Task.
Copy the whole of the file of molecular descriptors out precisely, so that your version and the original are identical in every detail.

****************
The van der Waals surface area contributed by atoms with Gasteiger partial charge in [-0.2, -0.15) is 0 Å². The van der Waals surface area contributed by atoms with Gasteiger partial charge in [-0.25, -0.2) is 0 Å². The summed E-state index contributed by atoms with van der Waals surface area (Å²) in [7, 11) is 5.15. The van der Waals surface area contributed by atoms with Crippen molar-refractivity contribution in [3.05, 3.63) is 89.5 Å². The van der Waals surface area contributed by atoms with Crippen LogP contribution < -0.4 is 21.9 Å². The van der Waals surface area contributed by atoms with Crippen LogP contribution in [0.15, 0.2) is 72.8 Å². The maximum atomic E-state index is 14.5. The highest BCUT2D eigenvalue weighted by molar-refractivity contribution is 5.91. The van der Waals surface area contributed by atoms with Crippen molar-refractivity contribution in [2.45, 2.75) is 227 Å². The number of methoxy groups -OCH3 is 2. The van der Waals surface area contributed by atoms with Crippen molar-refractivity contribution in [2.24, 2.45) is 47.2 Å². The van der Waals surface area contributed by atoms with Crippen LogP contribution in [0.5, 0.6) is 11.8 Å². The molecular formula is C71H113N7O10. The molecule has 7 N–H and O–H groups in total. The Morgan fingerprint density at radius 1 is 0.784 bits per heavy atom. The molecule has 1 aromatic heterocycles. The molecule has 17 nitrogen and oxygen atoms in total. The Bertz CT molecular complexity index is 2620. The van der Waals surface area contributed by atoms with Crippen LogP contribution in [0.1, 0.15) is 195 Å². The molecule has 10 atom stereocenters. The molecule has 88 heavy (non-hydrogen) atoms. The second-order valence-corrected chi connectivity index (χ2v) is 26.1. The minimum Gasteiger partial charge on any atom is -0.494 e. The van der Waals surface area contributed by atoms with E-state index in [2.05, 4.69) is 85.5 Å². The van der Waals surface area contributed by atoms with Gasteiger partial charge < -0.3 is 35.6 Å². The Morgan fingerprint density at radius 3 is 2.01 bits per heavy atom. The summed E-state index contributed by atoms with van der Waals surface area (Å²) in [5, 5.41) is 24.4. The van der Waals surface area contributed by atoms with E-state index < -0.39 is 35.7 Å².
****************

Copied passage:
The van der Waals surface area contributed by atoms with Gasteiger partial charge in [-0.2, -0.15) is 0 Å². The van der Waals surface area contributed by atoms with Gasteiger partial charge in [-0.25, -0.2) is 0 Å². The summed E-state index contributed by atoms with van der Waals surface area (Å²) in [7, 11) is 5.15. The van der Waals surface area contributed by atoms with Crippen molar-refractivity contribution in [3.05, 3.63) is 89.5 Å². The van der Waals surface area contributed by atoms with Crippen LogP contribution < -0.4 is 21.9 Å². The van der Waals surface area contributed by atoms with Crippen LogP contribution in [0.15, 0.2) is 72.8 Å². The maximum atomic E-state index is 14.5. The highest BCUT2D eigenvalue weighted by molar-refractivity contribution is 5.91. The van der Waals surface area contributed by atoms with Crippen molar-refractivity contribution in [2.45, 2.75) is 227 Å². The number of methoxy groups -OCH3 is 2. The van der Waals surface area contributed by atoms with Crippen molar-refractivity contribution in [2.24, 2.45) is 47.2 Å². The van der Waals surface area contributed by atoms with Crippen LogP contribution in [0.5, 0.6) is 11.8 Å². The molecular formula is C71H113N7O10. The molecule has 7 N–H and O–H groups in total. The Morgan fingerprint density at radius 1 is 0.784 bits per heavy atom. The molecule has 1 aromatic heterocycles. The molecule has 17 nitrogen and oxygen atoms in total. The Bertz CT molecular complexity index is 2620. The van der Waals surface area contributed by atoms with Crippen LogP contribution in [0.1, 0.15) is 195 Å². The molecule has 10 atom stereocenters. The molecule has 88 heavy (non-hydrogen) atoms. The second-order valence-corrected chi connectivity index (χ2v) is 26.1. The minimum Gasteiger partial charge on any atom is -0.494 e. The van der Waals surface area contributed by atoms with E-state index in [2.05, 4.69) is 85.5 Å². The van der Waals surface area contributed by atoms with Gasteiger partial charge < -0.3 is 35.6 Å². The Morgan fingerprint density at radius 3 is 2.01 bits per heavy atom. The summed E-state index contributed by atoms with van der Waals surface area (Å²) in [5, 5.41) is 24.4. The van der Waals surface area contributed by atoms with E-state index < -0.39 is 35.7 Å².